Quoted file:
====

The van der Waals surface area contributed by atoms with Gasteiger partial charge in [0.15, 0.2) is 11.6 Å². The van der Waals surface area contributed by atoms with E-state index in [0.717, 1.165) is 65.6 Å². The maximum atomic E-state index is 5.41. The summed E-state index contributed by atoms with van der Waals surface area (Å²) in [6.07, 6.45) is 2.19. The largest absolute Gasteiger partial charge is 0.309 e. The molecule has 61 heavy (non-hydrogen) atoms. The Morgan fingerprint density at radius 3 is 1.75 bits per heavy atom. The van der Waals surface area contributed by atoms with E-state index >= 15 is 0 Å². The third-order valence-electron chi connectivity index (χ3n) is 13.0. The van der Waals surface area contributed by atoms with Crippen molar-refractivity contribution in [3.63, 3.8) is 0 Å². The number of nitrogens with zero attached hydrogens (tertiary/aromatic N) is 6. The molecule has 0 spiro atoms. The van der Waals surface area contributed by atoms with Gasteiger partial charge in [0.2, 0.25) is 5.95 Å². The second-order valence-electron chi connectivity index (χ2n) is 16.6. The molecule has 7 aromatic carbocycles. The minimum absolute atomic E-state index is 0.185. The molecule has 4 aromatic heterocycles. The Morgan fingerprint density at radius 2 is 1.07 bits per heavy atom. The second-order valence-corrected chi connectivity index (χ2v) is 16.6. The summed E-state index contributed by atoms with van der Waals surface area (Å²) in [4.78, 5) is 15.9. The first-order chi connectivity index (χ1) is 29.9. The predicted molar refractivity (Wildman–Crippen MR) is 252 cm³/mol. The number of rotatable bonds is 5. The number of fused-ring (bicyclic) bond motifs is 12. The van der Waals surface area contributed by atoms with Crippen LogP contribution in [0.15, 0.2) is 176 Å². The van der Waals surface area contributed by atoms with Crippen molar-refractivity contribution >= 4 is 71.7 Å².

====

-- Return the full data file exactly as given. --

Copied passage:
The van der Waals surface area contributed by atoms with Gasteiger partial charge in [0.15, 0.2) is 11.6 Å². The van der Waals surface area contributed by atoms with E-state index in [0.717, 1.165) is 65.6 Å². The maximum atomic E-state index is 5.41. The summed E-state index contributed by atoms with van der Waals surface area (Å²) in [6.07, 6.45) is 2.19. The largest absolute Gasteiger partial charge is 0.309 e. The molecule has 61 heavy (non-hydrogen) atoms. The Morgan fingerprint density at radius 3 is 1.75 bits per heavy atom. The van der Waals surface area contributed by atoms with E-state index >= 15 is 0 Å². The third-order valence-electron chi connectivity index (χ3n) is 13.0. The van der Waals surface area contributed by atoms with Crippen molar-refractivity contribution in [3.63, 3.8) is 0 Å². The number of nitrogens with zero attached hydrogens (tertiary/aromatic N) is 6. The molecule has 0 spiro atoms. The van der Waals surface area contributed by atoms with Gasteiger partial charge in [0.2, 0.25) is 5.95 Å². The second-order valence-electron chi connectivity index (χ2n) is 16.6. The molecule has 7 aromatic carbocycles. The minimum absolute atomic E-state index is 0.185. The molecule has 4 aromatic heterocycles. The Morgan fingerprint density at radius 2 is 1.07 bits per heavy atom. The second-order valence-corrected chi connectivity index (χ2v) is 16.6. The summed E-state index contributed by atoms with van der Waals surface area (Å²) in [4.78, 5) is 15.9. The first-order chi connectivity index (χ1) is 29.9. The predicted molar refractivity (Wildman–Crippen MR) is 252 cm³/mol. The number of rotatable bonds is 5. The number of fused-ring (bicyclic) bond motifs is 12. The van der Waals surface area contributed by atoms with Crippen LogP contribution in [0.15, 0.2) is 176 Å². The van der Waals surface area contributed by atoms with Crippen molar-refractivity contribution >= 4 is 71.7 Å².